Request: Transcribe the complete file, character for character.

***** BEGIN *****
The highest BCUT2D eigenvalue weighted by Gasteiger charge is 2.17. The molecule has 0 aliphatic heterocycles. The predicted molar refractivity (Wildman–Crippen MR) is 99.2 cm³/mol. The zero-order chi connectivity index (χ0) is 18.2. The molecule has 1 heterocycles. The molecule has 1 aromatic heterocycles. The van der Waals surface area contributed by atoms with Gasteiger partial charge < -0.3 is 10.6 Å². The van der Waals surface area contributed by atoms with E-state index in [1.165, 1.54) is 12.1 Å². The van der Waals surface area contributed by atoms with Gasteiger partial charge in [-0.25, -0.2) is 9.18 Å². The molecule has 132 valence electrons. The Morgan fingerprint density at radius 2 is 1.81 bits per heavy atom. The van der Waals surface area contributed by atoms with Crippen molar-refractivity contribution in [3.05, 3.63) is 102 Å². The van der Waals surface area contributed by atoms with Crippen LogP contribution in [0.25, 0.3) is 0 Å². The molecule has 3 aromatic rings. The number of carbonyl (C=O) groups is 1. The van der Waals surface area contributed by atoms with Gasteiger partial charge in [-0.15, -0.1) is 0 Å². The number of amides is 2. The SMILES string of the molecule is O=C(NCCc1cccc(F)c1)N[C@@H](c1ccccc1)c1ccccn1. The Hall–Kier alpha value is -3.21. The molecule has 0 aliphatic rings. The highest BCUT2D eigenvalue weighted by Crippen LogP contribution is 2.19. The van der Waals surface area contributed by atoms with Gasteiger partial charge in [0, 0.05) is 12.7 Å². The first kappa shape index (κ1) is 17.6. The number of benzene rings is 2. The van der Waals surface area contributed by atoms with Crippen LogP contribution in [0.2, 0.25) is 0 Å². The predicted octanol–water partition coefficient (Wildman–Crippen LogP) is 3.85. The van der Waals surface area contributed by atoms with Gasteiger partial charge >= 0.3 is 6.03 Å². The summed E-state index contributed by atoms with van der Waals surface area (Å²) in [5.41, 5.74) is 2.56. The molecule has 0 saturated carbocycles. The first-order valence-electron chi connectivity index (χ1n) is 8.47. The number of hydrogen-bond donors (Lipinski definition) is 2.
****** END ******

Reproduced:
The highest BCUT2D eigenvalue weighted by Gasteiger charge is 2.17. The molecule has 0 aliphatic heterocycles. The predicted molar refractivity (Wildman–Crippen MR) is 99.2 cm³/mol. The zero-order chi connectivity index (χ0) is 18.2. The molecule has 1 heterocycles. The molecule has 1 aromatic heterocycles. The van der Waals surface area contributed by atoms with Gasteiger partial charge < -0.3 is 10.6 Å². The van der Waals surface area contributed by atoms with E-state index in [1.165, 1.54) is 12.1 Å². The van der Waals surface area contributed by atoms with Gasteiger partial charge in [-0.25, -0.2) is 9.18 Å². The molecule has 132 valence electrons. The Morgan fingerprint density at radius 2 is 1.81 bits per heavy atom. The van der Waals surface area contributed by atoms with Crippen molar-refractivity contribution in [3.05, 3.63) is 102 Å². The van der Waals surface area contributed by atoms with Crippen LogP contribution in [0.25, 0.3) is 0 Å². The molecule has 3 aromatic rings. The number of carbonyl (C=O) groups is 1. The van der Waals surface area contributed by atoms with Gasteiger partial charge in [-0.15, -0.1) is 0 Å². The number of amides is 2. The SMILES string of the molecule is O=C(NCCc1cccc(F)c1)N[C@@H](c1ccccc1)c1ccccn1. The Hall–Kier alpha value is -3.21. The molecule has 0 aliphatic rings. The highest BCUT2D eigenvalue weighted by Crippen LogP contribution is 2.19. The van der Waals surface area contributed by atoms with Gasteiger partial charge in [0, 0.05) is 12.7 Å². The first kappa shape index (κ1) is 17.6. The number of benzene rings is 2. The van der Waals surface area contributed by atoms with Crippen LogP contribution in [0.2, 0.25) is 0 Å². The predicted octanol–water partition coefficient (Wildman–Crippen LogP) is 3.85. The van der Waals surface area contributed by atoms with Gasteiger partial charge >= 0.3 is 6.03 Å². The summed E-state index contributed by atoms with van der Waals surface area (Å²) in [5.41, 5.74) is 2.56. The molecule has 0 saturated carbocycles. The first-order valence-electron chi connectivity index (χ1n) is 8.47. The number of hydrogen-bond donors (Lipinski definition) is 2.